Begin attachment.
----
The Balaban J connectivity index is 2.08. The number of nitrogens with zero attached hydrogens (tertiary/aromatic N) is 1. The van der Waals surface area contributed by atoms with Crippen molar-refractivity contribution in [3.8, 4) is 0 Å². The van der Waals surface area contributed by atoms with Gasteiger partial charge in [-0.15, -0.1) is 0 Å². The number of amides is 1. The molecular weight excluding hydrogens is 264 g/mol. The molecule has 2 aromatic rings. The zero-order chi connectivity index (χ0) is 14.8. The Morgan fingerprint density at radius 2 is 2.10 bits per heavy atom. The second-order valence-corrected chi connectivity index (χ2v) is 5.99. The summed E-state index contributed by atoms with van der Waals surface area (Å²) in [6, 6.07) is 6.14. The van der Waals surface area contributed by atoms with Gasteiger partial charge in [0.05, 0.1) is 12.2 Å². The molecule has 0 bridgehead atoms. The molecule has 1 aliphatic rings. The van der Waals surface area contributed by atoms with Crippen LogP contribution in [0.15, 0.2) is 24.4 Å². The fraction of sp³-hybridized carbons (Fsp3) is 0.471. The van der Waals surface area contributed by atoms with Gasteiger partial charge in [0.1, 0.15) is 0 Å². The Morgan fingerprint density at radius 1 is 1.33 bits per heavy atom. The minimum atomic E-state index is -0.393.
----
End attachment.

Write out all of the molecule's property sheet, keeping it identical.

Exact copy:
The Balaban J connectivity index is 2.08. The number of nitrogens with zero attached hydrogens (tertiary/aromatic N) is 1. The van der Waals surface area contributed by atoms with Crippen molar-refractivity contribution in [3.8, 4) is 0 Å². The van der Waals surface area contributed by atoms with Gasteiger partial charge in [-0.15, -0.1) is 0 Å². The number of amides is 1. The molecular weight excluding hydrogens is 264 g/mol. The molecule has 2 aromatic rings. The zero-order chi connectivity index (χ0) is 14.8. The Morgan fingerprint density at radius 2 is 2.10 bits per heavy atom. The second-order valence-corrected chi connectivity index (χ2v) is 5.99. The summed E-state index contributed by atoms with van der Waals surface area (Å²) in [6, 6.07) is 6.14. The van der Waals surface area contributed by atoms with Gasteiger partial charge in [0.05, 0.1) is 12.2 Å². The molecule has 0 bridgehead atoms. The molecule has 1 aliphatic rings. The van der Waals surface area contributed by atoms with Crippen LogP contribution in [0.15, 0.2) is 24.4 Å². The fraction of sp³-hybridized carbons (Fsp3) is 0.471. The van der Waals surface area contributed by atoms with Gasteiger partial charge in [0.1, 0.15) is 0 Å². The Morgan fingerprint density at radius 1 is 1.33 bits per heavy atom. The minimum atomic E-state index is -0.393.